Posted by: nancyisanders | February 28, 2011

Black History Month: Let the Celebration Continue!

Today is the last day of February and the official holiday for Black History Month is coming to an end. But let’s not let the celebration stop here! All through the year we can learn more about the amazing achievements and important contributions African Americans make in our world.

As the last post for this month, however, I’d like to feature an interview I posted previously on my site when I interviewed the fabulous E. B. Lewis, the award-winning illustrator of my picture book, D is for Drinking Gourd: An African American Alphabet.

This interview was based on questions from the wonderful students at Glenwood Avenue Elementary School, located on an island in Wildwood, New Jersey! A great big thanks goes to these dedicated teachers who helped organize this exciting event: Mrs. Sharpe, Mrs. Cardaci, Mrs. K. Melchioree, Mrs. T. Melchiorre, and Ms. Sholtis.

As a special guest appearance today, E.B. Lewis, the award-winning illustrator of D is for Drinking Gourd, answers questions Glenwood Avenue’s students submitted for an interview.

Q: What made you decide to become an artist? Did you take art lessons?
A: I grew up in a house where art was very important. My father worked at the Philadelphia Museum of Art. Both of my mother’s brothers were artists. One of my uncles graduated from the Tyler School of Art and then taught art at Temple. My other uncle went to the Philadelphia College of Art. Growing up in that kind of an environment made it a natural thing for me to decide to become an artist. I went to the Tyler School of Art—the same school as my one uncle. I now teach art at the University of the Arts which used to be the Philadelphia College of Art. You can see that it has become full circle.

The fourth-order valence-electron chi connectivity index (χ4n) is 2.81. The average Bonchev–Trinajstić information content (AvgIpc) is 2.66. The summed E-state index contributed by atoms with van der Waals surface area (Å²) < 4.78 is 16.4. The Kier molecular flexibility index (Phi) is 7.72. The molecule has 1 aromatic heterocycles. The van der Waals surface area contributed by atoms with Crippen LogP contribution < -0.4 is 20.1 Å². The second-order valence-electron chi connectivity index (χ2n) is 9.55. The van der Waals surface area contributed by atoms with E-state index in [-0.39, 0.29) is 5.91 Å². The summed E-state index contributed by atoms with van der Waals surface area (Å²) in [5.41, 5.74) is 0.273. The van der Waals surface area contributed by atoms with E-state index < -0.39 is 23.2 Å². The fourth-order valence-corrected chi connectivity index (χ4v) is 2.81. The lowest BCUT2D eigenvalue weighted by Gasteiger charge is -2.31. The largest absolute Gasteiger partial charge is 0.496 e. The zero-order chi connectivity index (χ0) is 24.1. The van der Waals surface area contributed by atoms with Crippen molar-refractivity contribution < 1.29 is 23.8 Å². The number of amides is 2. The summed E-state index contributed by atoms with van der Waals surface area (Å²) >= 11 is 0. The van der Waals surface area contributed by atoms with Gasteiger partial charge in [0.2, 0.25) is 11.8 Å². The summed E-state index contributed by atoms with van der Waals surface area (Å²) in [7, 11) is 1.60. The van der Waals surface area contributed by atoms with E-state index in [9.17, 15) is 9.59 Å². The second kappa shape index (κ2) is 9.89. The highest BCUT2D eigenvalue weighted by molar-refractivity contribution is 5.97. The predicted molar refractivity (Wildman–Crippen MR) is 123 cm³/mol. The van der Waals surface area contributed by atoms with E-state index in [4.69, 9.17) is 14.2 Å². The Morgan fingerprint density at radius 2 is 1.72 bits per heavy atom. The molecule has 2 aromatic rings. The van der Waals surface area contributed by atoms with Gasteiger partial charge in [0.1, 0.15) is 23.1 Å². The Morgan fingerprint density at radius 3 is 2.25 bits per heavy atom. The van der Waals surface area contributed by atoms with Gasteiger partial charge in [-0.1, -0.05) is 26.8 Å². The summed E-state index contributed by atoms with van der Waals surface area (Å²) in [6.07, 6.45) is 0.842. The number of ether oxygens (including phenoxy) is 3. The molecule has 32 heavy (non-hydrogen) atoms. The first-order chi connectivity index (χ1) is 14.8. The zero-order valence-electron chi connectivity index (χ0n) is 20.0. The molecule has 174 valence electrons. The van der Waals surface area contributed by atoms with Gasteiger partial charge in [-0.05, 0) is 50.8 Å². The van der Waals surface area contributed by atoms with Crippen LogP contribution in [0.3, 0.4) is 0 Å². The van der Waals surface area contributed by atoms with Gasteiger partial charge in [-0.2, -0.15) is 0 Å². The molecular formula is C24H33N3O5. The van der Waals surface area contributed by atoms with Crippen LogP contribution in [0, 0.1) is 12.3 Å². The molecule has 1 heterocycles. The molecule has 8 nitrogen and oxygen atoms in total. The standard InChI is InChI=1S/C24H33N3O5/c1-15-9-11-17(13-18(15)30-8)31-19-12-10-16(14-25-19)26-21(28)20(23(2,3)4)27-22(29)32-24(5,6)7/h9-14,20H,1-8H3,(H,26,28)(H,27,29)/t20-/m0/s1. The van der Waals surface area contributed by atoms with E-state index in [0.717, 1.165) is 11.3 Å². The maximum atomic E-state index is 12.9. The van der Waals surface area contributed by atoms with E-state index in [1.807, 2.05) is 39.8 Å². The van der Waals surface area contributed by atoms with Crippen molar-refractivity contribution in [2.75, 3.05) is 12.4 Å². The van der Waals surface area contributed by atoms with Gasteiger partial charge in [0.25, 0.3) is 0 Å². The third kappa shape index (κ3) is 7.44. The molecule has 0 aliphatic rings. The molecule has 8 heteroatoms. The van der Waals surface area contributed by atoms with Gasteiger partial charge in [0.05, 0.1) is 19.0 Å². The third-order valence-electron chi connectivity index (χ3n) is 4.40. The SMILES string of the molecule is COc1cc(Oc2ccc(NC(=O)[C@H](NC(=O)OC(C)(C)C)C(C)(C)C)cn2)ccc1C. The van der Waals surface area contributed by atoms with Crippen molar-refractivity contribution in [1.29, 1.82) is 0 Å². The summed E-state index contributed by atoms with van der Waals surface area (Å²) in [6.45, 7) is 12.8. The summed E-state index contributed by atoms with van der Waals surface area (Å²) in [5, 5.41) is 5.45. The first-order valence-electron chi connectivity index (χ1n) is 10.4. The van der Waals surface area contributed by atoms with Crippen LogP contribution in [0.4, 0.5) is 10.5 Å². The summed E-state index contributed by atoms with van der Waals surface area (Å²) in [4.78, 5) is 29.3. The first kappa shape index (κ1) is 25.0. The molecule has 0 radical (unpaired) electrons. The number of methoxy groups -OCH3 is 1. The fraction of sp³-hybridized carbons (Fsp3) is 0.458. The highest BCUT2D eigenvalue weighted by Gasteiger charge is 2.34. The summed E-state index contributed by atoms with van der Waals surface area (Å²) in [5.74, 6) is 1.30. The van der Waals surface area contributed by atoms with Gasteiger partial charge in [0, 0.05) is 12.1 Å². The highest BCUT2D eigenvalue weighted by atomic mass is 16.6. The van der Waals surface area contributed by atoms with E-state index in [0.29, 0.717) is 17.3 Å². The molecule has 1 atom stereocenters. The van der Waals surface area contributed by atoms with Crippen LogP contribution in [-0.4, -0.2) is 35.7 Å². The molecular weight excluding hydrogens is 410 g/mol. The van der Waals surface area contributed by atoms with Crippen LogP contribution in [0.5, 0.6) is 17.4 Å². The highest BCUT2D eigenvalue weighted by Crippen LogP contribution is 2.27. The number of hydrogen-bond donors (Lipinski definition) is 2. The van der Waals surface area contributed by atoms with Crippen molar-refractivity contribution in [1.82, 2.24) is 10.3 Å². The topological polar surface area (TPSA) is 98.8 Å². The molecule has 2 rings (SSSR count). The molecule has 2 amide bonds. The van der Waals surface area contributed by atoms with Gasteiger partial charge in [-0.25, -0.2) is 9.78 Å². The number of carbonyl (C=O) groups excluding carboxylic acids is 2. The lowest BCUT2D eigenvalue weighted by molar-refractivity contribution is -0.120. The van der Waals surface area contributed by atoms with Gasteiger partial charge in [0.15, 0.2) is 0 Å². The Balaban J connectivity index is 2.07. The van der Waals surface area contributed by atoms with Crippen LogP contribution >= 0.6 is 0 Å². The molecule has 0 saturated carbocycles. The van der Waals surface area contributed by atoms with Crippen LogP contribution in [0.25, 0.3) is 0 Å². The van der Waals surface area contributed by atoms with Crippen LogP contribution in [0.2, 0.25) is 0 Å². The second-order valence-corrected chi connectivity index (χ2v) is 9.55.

Q: How long did it take for you to illustrate D is for Drinking Gourd: An African American Alphabet?
A: It took about two entire months to illustrate it.

Q: What materials and supplies did you use for the pictures?
A: Good quality paints and brushes make a difference. I used Winsor & Newton watercolors and Kolinsky Series 7 watercolor brushes.

Q: In the Malcolm X drawing, were the people reflected in the sunglasses real or made up?
A: Those are real people! I saw them in a photograph and decided to illustrate them reflected off his glasses. Every one of the models I use for the illustrations in my books is a real person. Depending on the book and the location and the background, sometimes I do a photo shoot at a park or other various locations. If the story takes place in Mississippi, I’ll hop on a plane and go to Mississippi. If it’s in Africa, I’ll go there if I can. I’ll go wherever the story takes me. There are times when it’s not feasible to travel because of time restraints, so I will actually create those images as closely as I can. I often go to the Print and Picture Department in Philadelphia and take photographs from the pictures in their files.

Q: When you drew the pictures for this book, did you feel like you were there?
A: I always feel like I’m there when I’m illustrating a book. It’s a very emotional experience. One of the most emotional pieces for me to work on in D is for Drinking Gourd was the page “S is for Slavery, a sad part of our past.” It was very powerful.

Q: How did you get the colors to reflect off each other for the letter H?
A: That’s a great question! It’s all about being observant and looking carefully at the reference. That particular reference I was using had a shiny reflection on it, and I was able to interpret that and include it as a beautiful quality of the illustration I was making.

Q: What is the hardest part about illustrating a book?
A: The hardest part about illustrating a book is probably gathering the references. It’s not necessarily a time issue, it’s just about finding the right images that I want to use. I go to the library. I look on the computer. I ask people who are experts in their field. The reason I want to find just the right images is because when I illustrate a book, it’s a visual interpretation of the written word. It’s like speaking a different language. It’s as if I would be translating your words into French. I need to explain the story someone told me with words and it’s as if I need to translate that to my people whose language is visual. I sit down and go through that interpretation process in my head. I do thumbnail sketches and create a storyboard. I try to translate the words into images.

Q: Do you have a collection of your own artwork?
A: Yes. All over the house.

Q: Do you have any wise words for students who like to draw?
A: Practice, practice, practice. Just have fun! The other stuff comes later. What’s important now is to practice as much as you can and experience the joy of drawing!

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